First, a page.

Jill Bryson and Rose McDowall made up the 80s Scottish pop band known as Strawberry Switchblade. They are mostly recognized for their 1984 hit song “Since Yesterday”, which had upbeat instrumentation and melancholic lyrics. “Since Yesterday” became a huge hit in the UK and Japan, but Strawberry Switchblade quickly lost popularity and had disbanded by 1986. I guess people were not feeling all the polka dots.
I discovered Strawberry Switchblade while I was researching BubbleGoth. I came across a really cute site that categorized the different types of Goths. The site stated that Perky Goths would listen to Strawberry Switchblade. The name of the band itself intrigued me. Such a rad name for a band. Strawberry Switchblade is both cute and tough. So, I looked them up and I really liked what I saw/heard.
First off, these girls have a very unique fashion sense. I can see why they became popular in Japan. Their style is a little bit Lolita, but the girls still have that big 80s hair. I think they were also inspired by Goth fashion with their dark eye makeup and the black latex that Rose wore in some of their performances. I really love the fact that Rose and Jill made a lot of their own clothes, too. They would take a dress and cut it up, adding embellishments to make it one-of-a-kind. Two of Strawberry Switchblade’s staples were flowers and hair ribbons. Nobody else was rocking the look below.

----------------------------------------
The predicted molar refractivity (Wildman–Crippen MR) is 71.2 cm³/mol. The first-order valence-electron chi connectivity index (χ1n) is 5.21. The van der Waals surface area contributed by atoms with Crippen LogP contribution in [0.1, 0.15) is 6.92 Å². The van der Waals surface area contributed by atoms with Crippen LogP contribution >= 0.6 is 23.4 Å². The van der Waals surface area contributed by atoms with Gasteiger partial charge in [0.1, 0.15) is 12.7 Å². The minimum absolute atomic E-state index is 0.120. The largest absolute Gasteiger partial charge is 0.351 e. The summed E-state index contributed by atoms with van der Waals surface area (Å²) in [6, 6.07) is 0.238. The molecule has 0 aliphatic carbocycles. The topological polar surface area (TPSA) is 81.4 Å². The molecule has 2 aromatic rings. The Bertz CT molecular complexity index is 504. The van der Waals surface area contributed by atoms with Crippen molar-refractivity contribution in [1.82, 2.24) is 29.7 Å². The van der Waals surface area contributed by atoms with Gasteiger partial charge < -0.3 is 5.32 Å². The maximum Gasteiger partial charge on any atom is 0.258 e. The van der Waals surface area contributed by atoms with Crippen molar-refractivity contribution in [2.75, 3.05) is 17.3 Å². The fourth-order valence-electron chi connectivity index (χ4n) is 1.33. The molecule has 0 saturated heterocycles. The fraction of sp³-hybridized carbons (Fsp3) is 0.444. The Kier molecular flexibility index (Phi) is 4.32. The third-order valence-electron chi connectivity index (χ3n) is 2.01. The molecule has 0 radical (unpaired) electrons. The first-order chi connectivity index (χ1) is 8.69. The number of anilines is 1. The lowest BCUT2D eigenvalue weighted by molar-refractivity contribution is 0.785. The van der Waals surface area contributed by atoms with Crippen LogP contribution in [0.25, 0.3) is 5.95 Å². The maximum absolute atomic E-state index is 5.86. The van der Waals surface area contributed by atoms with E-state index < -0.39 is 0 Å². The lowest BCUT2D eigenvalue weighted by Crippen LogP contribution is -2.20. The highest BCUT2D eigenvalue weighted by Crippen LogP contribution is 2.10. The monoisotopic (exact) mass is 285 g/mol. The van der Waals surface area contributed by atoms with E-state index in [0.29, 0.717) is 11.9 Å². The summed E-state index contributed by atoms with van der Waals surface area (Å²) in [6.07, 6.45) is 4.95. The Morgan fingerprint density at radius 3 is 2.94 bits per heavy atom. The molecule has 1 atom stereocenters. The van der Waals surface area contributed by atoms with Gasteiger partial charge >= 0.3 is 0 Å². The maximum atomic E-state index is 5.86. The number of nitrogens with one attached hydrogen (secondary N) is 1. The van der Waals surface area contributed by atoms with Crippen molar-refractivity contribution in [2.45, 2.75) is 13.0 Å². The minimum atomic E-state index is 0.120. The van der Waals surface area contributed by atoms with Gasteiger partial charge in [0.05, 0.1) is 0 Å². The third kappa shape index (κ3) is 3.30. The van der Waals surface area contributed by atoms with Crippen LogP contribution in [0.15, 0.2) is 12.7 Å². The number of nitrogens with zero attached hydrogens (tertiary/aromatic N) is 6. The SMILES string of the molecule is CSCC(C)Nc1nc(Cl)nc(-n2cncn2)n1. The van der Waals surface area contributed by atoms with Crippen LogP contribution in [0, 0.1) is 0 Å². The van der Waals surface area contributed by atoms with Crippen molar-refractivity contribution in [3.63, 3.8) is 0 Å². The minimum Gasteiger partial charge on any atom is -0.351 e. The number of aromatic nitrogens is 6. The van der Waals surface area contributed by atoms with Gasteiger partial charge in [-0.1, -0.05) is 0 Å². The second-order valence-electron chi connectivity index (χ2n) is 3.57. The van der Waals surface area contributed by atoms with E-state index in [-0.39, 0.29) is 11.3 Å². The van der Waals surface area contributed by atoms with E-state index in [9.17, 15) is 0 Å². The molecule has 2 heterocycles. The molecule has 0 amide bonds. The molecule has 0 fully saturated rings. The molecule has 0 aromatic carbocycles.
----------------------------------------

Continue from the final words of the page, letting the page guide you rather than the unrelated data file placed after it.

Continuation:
Strawberry Switchblade’s music may not be for everyone. They were definitely marketed as a pop act and the music followed accordingly. What I find most interesting about their sound is its blend of light and dark. The synths and keyboards create a happy, energetic atmosphere. But, the lyrics are pretty depressing. There is a lot of pain and lost love strewn throughout Strawberry Switchblade’s only album. The songs can be immature at times, too. “Let Her Go” is about a jealous girl who wants her best friend’s boyfriend out of the picture. The song is both empowering and silly. And the video sure is cute.
At this point I am starting to develop an affinity for polka dots. Strawberry Switchblade surely broke the mold with their look. Their music may not be anything special, but I enjoy it. I think that Jill and Rose could have honed their music into something really great if they weren’t pushed into a commercial pop sound. Why must record labels change artists? The label wasn’t able to take all of their creativity away, though. These girls were DIY queens until the end!